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Dietary virgin olive oil triacylglycerols as an independent determinant of very low-density lipoprotein composition

AuthorsPerona, Javier S. ; Cañizares, Julio; Montero, Emilio; Sánchez-Domínguez, José M.; Pacheco, Yolanda M. ; Ruiz-Gutiérrez, Valentina
KeywordsVirgin olive oil (VOO)
Very low-density lipoprotein
Issue DateJun-2004
CitationNutrition 20(6): 509-514 (2004)
AbstractOBJECTIVE: We examined the effects of virgin olive oil (VOO) triacylglycerols (TGs) on the lipid composition of human very low-density lipoprotein (VLDL). METHODS: Twenty-one normocholesterolemic, normotensive, non-diabetic elderly subjects were recruited for the study. Two VOOs (VOO1 and VOO2) of the same variety, with an equivalent composition in minor components and differing only in the oleic and linoleic acid concentrations, were administered for 4 wk each to assess the effect of their TG molecular species compositions. Blood was collected after an overnight fast, VLDLs were isolated by ultracentrifugation, and lipid classes, TG molecular species, and TG fatty acid composition were determined. RESULTS: Dietary VOOs significantly differed in TG molecular species composition. VOO1 represented larger amounts of triolein (P < 0.01), whereas VOO2 was significantly enriched with dilinoleoyl-oleoyl-glycerol, linoleoyl-dioleoyl-glycerol, and linoleoyl-oleoyl-palmitoyl-glycerol (P < 0.01). For VLDL, intake of VOO1 caused an increase of total TG (P < 0.01) due mainly to increases in triolein and linoleoyl-dioleoyl-glycerol. Conversely, VOO2 increased VLDL cholesteryl esters (P < 0.01) and TG rich in arachidonic acid (P < 0.01). Conclusions: The different TG molecular species compositions of dietary oils may be an independent determinant of the lipid composition of VLDL in elderly people and therefore may play a role in regulating lipoprotein metabolism in these subjects.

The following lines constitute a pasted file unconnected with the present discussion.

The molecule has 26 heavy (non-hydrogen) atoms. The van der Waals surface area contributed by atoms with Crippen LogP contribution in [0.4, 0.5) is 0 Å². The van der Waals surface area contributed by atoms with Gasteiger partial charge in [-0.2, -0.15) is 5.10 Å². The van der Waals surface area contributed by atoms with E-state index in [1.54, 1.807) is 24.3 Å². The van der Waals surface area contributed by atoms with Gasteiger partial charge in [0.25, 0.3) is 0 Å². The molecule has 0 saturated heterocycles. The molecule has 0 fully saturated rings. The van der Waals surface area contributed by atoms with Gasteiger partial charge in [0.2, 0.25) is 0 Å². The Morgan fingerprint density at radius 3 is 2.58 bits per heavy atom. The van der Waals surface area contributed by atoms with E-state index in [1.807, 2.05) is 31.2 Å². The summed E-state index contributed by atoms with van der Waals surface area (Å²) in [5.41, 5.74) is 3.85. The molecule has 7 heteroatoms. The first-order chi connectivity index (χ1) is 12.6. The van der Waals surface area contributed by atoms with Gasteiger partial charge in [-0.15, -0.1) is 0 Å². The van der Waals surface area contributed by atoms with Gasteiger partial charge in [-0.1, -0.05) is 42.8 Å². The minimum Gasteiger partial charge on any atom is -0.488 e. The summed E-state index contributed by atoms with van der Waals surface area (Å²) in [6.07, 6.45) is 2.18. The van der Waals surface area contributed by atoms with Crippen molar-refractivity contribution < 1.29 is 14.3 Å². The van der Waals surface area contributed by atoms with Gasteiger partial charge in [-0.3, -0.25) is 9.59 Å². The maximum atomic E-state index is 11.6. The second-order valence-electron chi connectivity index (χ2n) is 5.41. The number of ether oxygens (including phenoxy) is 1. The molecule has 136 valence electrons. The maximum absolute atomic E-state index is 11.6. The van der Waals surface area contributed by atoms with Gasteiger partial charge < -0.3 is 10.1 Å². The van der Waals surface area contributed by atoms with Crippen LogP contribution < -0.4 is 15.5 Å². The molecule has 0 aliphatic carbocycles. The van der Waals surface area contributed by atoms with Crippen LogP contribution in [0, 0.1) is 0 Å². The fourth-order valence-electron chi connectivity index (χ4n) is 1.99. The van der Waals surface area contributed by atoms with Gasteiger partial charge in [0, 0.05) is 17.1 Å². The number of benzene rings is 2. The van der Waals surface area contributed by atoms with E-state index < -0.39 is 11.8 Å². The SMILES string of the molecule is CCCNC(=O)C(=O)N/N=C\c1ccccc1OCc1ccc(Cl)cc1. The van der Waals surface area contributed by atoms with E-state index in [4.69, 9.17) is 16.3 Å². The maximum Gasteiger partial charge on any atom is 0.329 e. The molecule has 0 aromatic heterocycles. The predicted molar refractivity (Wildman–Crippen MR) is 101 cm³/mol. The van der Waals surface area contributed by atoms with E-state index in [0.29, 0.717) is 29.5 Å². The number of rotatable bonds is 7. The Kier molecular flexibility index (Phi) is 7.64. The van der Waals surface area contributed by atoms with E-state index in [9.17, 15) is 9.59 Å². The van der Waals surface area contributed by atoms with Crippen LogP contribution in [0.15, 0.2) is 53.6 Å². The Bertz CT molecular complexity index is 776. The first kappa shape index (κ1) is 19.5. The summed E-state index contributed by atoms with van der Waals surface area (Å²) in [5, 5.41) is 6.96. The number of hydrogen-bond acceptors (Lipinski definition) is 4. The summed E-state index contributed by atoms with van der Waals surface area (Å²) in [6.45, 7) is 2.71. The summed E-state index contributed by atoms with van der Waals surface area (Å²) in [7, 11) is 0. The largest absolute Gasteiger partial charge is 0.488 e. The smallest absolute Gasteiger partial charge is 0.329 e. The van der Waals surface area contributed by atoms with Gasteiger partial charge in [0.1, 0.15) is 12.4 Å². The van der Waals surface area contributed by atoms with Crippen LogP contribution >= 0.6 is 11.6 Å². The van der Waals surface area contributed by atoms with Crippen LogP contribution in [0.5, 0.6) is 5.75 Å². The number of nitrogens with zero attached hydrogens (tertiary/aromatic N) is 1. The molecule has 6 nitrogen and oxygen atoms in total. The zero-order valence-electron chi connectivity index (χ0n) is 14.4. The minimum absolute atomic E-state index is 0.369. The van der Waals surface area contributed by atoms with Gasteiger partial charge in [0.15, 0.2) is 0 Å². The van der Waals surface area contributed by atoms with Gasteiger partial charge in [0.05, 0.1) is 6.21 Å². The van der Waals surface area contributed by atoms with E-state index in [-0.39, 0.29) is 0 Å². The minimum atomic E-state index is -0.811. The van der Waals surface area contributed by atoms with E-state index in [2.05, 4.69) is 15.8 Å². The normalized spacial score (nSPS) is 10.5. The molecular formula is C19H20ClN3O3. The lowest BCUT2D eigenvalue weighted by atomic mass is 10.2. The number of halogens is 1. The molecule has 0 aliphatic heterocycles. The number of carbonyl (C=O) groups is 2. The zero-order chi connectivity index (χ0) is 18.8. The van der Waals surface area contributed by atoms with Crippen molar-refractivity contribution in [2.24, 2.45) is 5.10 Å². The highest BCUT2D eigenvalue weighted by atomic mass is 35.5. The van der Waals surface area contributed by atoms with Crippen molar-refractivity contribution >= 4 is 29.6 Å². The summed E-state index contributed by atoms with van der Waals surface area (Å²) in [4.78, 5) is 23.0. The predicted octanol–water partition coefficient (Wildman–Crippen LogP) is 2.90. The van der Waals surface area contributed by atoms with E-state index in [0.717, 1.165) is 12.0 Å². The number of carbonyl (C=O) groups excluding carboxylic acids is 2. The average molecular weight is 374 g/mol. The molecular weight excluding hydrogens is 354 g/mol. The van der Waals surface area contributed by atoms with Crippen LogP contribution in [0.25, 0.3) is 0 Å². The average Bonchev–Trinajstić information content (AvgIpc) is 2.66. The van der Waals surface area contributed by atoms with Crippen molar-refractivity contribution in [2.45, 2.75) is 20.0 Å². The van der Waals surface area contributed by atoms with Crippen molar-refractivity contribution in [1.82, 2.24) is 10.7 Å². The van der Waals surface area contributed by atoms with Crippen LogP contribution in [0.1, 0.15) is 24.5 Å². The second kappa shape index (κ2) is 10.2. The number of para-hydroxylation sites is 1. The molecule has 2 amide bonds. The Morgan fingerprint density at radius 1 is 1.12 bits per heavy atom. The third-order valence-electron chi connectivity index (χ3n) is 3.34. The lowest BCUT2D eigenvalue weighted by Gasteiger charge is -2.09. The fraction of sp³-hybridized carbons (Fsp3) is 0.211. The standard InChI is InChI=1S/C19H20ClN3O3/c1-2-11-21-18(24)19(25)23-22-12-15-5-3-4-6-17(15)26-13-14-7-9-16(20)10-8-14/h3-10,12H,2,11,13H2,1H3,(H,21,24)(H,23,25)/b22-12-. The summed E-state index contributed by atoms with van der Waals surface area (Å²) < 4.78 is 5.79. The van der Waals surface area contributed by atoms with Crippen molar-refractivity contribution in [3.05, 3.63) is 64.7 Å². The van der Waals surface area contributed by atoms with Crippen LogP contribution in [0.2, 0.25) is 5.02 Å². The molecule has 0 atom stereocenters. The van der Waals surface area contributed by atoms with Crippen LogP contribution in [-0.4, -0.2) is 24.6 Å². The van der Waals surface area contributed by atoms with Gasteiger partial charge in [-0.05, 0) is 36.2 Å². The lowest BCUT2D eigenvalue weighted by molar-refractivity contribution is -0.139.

Publisher version (URL)http://dx.doi.org/10.1016/j.nut.2004.03.008
ReferencesPMID: 15165612
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